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Monday, November 19, 2012

Gremis Temi:Life in a Community

   It’s been a month since I’ve started new job and I like going back to fieldwork. Presently, we are in a Gremi community, training teachers, caregivers, cooks, gardeners and bunch of German volunteers about inclusive education.  It is quiet and peaceful in Gremi, we saw the historic places earlier and now we are sitting in our room, without comfort we are used to, but that’s OK, we are warm, we are not hungry and we are inspired.
   Gremi community, known as Gremis Temi is the only place in Georgia where people with disabilities live as functional members of the society, opposed to sitting in class where they are barely tolerated or being hidden away from the neighbors.  Here, everybody works according to own abilities and is involved in the communal well-being. I have never seen people with disabilities live such a full life in Georgia, life full of work, fun, happiness and disappointment, achievement and quarrel, taking care of self and others. People meet people here, people are people here. It is so unusual to find a functioning Georgian community of any kind, let alone one with many challenges: physical, emotional, behavioral, mental, fiscal…
    Gremi community is fully sustainable. Temi inhabitants grow, cook and eat their own produce. They bake their own delicious bread and prepare own lobio infused with fresh herbs from their own garden. They harvest grapes and sell Temi wine—after all, Gremi is in Kakheti, the wine-producing region. They have a carpentry shop where they build window, railings, tables and other necessary items. They harness the sun energy via solar batteries. They receive small portion of governmental aid and local and international donations.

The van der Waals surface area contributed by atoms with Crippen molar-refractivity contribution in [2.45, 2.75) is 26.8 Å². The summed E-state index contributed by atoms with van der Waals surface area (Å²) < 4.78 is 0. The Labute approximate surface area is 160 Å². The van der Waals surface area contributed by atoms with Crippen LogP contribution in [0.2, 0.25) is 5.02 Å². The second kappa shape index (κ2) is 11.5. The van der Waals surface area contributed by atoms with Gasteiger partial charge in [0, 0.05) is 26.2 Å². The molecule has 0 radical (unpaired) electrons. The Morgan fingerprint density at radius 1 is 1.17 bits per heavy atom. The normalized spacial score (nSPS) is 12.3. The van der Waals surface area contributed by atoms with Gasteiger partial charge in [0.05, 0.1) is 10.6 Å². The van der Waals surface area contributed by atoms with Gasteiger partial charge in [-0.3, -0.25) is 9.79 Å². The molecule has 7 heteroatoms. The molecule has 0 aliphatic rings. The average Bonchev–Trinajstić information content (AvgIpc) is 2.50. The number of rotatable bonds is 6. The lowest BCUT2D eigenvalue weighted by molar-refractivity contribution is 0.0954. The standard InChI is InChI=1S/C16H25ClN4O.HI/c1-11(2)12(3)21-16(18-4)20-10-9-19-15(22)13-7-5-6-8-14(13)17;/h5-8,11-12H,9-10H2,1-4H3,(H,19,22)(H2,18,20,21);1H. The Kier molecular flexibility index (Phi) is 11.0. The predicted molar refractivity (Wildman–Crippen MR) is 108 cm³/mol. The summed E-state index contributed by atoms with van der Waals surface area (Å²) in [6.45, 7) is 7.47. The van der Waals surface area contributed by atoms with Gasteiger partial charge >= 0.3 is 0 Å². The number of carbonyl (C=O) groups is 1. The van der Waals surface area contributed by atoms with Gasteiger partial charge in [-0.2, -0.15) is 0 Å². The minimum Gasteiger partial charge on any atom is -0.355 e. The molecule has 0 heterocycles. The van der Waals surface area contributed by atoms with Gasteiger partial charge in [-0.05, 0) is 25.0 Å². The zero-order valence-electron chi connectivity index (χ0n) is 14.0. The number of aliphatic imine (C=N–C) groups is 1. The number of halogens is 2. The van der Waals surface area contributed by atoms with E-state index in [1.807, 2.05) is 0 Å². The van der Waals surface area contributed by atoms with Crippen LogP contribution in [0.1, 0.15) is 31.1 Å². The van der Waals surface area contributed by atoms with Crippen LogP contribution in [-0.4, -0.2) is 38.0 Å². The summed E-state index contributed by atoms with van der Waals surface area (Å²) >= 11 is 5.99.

The place is so very cool that I can’t describe how cool it is. Eighty people sharing the same home, a home and not an institution. Eighty people!
     The community quietly sits in picturesque valley, surrounded by mountains, Gremi monastery seen from the dormitory widows, Nekresi just a hike away. Nature is breathtaking and I will be definitely taking some foreign guests to show off the views.
     From now on, we will always use their everyday life as example of involvement and inclusion.
Of course week spent in Gremi is not enough to full appreciate it or to notice downfalls, but it definitely made a lasting first impression.
    For five days we worked with the staff, who know a lot through experience, and six German volunteers, who came here to stay for a year and work along with the Temi, like everybody else, enjoying rare hot showers and sharing rooms with others, eating local food and learning Georgian, dedicated and unpretentious, simply nice, fun-loving, hard-working young individuals. Staff is pretty knowledgeable and what is even more important, is accepting and loving.
    Thanks Gremis Temi for your hospitality! I want to come back to you.
P.S. the pic taken form Gremi castle

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